Michigan's record against (using Massey):
The last time Michigan played a top-50 team and didn't lose by double digits was last November.
The best road win is @ #110 Penn State.
They're #95 at KenPom, looking up at such luminaries as N.C. Central, Eastern Ky and Toledo.
That's not a good resume.
|1 week 2 days ago||MSU...||
...is #33 at Massey, #23 at KenPom.
That's an 8-seed at worst, for the moment, unless you think their computers have also been programmed with some sort of irrational pro-Sparty bias.
Michigan is #71 at Massey, #95 at KenPom.
|1 week 2 days ago||Read the blockquote again.||
He didn't say anything at all about waiting until the facts are in. He's saying, quite clearly, that cheating is part of sport as long as it doesn't involve something undetectable by the opposition.
|1 week 2 days ago||No.||
They only check the balls if one of the teams requests it, and as far as we know only the Colts made such a request. (What it has to do with Rosenberg, I have no idea.)
It's a bit like checking the curvature of a hockey stick. Well, except that there's no penalty in this case.
|1 week 2 days ago||It's the score differential that's irrelevant.||
"I didn't need to plagiarize anything--it would have been a perfectly good paper without those eleven paragraphs I cribbed" is not a defense.
|1 week 2 days ago||Quick back-of-the-envelope calculation.||
Pressure's proportional to temperature for an ideal gas (a good-enough approximation for our purposes). A drop from 12.5 to 10.5 psi is a 16% drop; we'd need a 16% drop in temperature to explain it. 40 degrees Fahrenheit is 278K, which would be a 16% drop if the temperature of the gas when the pressure was measured was 331K, or 136 degrees Fahrenheit.
Edit: Never mind--like countless before me (I should have read the thread, or just known, that I wouldn't be the first to do the calculation) I forgot about the difference between air pressure and gauge pressure.
|1 week 2 days ago||It seems to me...||
...that the issue here isn't the pressure of the balls New England used but the difference in pressure, if any, between the balls used when the Patriots were on offense and the balls used when the Colts were on offense.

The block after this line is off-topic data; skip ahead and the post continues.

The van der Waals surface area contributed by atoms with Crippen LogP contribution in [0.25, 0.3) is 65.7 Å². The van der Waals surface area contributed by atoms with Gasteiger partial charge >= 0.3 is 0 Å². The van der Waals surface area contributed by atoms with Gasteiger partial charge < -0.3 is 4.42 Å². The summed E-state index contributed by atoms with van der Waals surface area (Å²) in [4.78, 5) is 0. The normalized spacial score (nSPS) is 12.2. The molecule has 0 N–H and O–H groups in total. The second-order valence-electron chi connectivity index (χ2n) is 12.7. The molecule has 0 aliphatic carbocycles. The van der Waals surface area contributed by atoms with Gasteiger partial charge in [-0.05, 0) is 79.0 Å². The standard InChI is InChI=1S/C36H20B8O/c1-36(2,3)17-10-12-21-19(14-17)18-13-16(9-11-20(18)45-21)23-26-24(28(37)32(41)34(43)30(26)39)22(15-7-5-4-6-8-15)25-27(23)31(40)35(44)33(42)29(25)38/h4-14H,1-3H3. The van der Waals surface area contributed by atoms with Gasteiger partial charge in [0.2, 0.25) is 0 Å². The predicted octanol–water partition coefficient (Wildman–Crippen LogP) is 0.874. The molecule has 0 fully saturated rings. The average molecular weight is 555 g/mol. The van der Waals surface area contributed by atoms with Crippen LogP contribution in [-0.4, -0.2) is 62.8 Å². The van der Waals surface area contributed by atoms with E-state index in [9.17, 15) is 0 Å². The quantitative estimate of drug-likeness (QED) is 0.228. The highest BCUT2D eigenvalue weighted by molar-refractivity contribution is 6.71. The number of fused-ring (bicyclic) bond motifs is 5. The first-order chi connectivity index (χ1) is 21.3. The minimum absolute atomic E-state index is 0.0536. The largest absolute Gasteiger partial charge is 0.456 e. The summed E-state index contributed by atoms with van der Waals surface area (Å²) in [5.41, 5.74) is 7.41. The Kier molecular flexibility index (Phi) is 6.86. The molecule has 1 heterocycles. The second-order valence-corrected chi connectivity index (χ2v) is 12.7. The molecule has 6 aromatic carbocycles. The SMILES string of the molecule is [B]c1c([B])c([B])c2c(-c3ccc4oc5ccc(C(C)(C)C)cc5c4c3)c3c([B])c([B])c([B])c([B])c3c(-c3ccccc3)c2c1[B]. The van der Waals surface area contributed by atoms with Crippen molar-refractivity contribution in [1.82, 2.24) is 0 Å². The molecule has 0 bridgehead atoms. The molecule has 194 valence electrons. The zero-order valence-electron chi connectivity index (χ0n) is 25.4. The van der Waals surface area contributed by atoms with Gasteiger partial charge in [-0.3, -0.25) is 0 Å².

If that wasn't checked, WTF was the league doing when it "investigated" this? If it was, why aren't we hearing the results?
|1 week 2 days ago||I don't mean to call anyone out...||
...it's a random selection from a lot of similar posts. But I'd have to call this a defense of cheating...
|1 week 3 days ago||Corollary.||
There was absolutely nothing wrong with Spartan Bob's shenanigans. After all, we could see that the clock wasn't moving. It wasn't anything the opponent couldn't detect.
|1 week 3 days ago||Yes, that's correct. But||
Yes, that's correct.
But those balls go into a single pool, used by both teams. The only way the two teams would be using different balls would be if the ball attendants were feeding particular balls into play depending on which team was on offense.
That would be possible, and it's the crux of the issue here.
|1 week 3 days ago||Pre-game, yes, but...||
Just before kickoff, all the balls are delivered to the ball attendants. They could just as easily manipulate the kicking balls as the scrimmage balls (not that there's been any serious suggestion that it happened in this case).
The bottom line is that all the balls are in the possession of employees of the home team throughout the game. They control the balls on the sideline; they're the ones that send the balls onto the field. If the league really wants to make sure stuff like this doesn't happen they either need to supply neutral ball attendants, or make the penalty for manipulation so great that no one would ever risk it.
|1 week 3 days ago||Per NFL rules...||
“It is the responsibility of the home team to furnish playable balls at all times by attendants from either side of the playing field.”
Once checked by the officials, the balls are in the custody of ball attendants, who are in the employ of the home team. It wouldn't be that hard to deflate a few balls and make sure those are the balls on the field while the home team is on offense. Except in the event of a turnover, there's always a kicking play between possessions, which means a change of ball. And on a wet day like this the ball's being swapped out all the time.